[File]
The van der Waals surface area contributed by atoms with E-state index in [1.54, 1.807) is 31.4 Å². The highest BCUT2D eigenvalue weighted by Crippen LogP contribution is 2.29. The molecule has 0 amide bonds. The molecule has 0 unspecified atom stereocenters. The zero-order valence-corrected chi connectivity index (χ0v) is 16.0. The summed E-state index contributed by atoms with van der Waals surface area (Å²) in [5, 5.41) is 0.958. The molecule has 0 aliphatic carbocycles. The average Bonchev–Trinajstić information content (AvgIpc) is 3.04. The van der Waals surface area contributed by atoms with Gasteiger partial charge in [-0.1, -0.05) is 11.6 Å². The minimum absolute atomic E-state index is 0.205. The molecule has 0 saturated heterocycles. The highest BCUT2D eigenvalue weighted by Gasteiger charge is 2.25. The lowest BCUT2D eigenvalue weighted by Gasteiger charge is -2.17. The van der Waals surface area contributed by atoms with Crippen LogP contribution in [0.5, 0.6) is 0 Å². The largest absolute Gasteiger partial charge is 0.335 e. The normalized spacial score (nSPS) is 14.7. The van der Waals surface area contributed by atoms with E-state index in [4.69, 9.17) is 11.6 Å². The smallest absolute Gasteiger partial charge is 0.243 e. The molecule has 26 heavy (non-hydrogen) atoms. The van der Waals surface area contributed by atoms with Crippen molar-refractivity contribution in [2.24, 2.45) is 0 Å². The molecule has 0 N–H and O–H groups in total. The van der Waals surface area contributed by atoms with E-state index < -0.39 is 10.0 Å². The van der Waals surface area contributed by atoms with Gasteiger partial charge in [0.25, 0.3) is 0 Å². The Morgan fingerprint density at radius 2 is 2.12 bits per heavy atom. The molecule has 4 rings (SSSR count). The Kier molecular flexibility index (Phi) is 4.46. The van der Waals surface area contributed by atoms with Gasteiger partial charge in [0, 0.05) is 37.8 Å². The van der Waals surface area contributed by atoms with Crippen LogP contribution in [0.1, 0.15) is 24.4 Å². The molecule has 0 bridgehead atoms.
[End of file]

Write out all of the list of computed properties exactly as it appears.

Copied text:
The van der Waals surface area contributed by atoms with E-state index in [1.54, 1.807) is 31.4 Å². The highest BCUT2D eigenvalue weighted by Crippen LogP contribution is 2.29. The molecule has 0 amide bonds. The molecule has 0 unspecified atom stereocenters. The zero-order valence-corrected chi connectivity index (χ0v) is 16.0. The summed E-state index contributed by atoms with van der Waals surface area (Å²) in [5, 5.41) is 0.958. The molecule has 0 aliphatic carbocycles. The average Bonchev–Trinajstić information content (AvgIpc) is 3.04. The van der Waals surface area contributed by atoms with Gasteiger partial charge in [-0.1, -0.05) is 11.6 Å². The minimum absolute atomic E-state index is 0.205. The molecule has 0 saturated heterocycles. The highest BCUT2D eigenvalue weighted by Gasteiger charge is 2.25. The lowest BCUT2D eigenvalue weighted by Gasteiger charge is -2.17. The van der Waals surface area contributed by atoms with Crippen LogP contribution in [0.5, 0.6) is 0 Å². The largest absolute Gasteiger partial charge is 0.335 e. The normalized spacial score (nSPS) is 14.7. The van der Waals surface area contributed by atoms with E-state index in [4.69, 9.17) is 11.6 Å². The smallest absolute Gasteiger partial charge is 0.243 e. The molecule has 26 heavy (non-hydrogen) atoms. The van der Waals surface area contributed by atoms with Crippen molar-refractivity contribution in [2.24, 2.45) is 0 Å². The molecule has 0 N–H and O–H groups in total. The van der Waals surface area contributed by atoms with E-state index < -0.39 is 10.0 Å². The van der Waals surface area contributed by atoms with Gasteiger partial charge in [0.25, 0.3) is 0 Å². The Morgan fingerprint density at radius 2 is 2.12 bits per heavy atom. The molecule has 4 rings (SSSR count). The Kier molecular flexibility index (Phi) is 4.46. The van der Waals surface area contributed by atoms with Gasteiger partial charge in [0, 0.05) is 37.8 Å². The van der Waals surface area contributed by atoms with Crippen LogP contribution in [0.1, 0.15) is 24.4 Å². The molecule has 0 bridgehead atoms.